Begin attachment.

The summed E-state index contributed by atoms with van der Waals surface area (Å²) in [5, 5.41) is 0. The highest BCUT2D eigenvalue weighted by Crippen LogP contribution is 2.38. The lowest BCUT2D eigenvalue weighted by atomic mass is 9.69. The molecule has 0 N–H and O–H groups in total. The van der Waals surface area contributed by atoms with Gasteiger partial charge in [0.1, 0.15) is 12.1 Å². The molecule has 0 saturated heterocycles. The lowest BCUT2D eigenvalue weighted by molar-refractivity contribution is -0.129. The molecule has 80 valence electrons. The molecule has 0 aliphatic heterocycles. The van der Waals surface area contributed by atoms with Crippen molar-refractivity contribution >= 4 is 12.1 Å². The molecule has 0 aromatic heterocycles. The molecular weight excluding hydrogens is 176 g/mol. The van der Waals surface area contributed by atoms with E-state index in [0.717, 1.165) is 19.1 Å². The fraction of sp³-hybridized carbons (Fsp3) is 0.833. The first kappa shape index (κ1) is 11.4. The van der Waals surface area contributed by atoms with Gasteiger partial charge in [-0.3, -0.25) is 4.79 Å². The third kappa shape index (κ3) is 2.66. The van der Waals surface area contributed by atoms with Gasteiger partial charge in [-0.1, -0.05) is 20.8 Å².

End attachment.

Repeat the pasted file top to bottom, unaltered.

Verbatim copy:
The summed E-state index contributed by atoms with van der Waals surface area (Å²) in [5, 5.41) is 0. The highest BCUT2D eigenvalue weighted by Crippen LogP contribution is 2.38. The lowest BCUT2D eigenvalue weighted by atomic mass is 9.69. The molecule has 0 N–H and O–H groups in total. The van der Waals surface area contributed by atoms with Gasteiger partial charge in [0.1, 0.15) is 12.1 Å². The molecule has 0 saturated heterocycles. The lowest BCUT2D eigenvalue weighted by molar-refractivity contribution is -0.129. The molecule has 80 valence electrons. The molecule has 0 aliphatic heterocycles. The van der Waals surface area contributed by atoms with Crippen molar-refractivity contribution >= 4 is 12.1 Å². The molecule has 0 aromatic heterocycles. The molecular weight excluding hydrogens is 176 g/mol. The van der Waals surface area contributed by atoms with E-state index in [0.717, 1.165) is 19.1 Å². The fraction of sp³-hybridized carbons (Fsp3) is 0.833. The first kappa shape index (κ1) is 11.4. The van der Waals surface area contributed by atoms with Gasteiger partial charge in [-0.3, -0.25) is 4.79 Å². The third kappa shape index (κ3) is 2.66. The van der Waals surface area contributed by atoms with Gasteiger partial charge in [-0.1, -0.05) is 20.8 Å².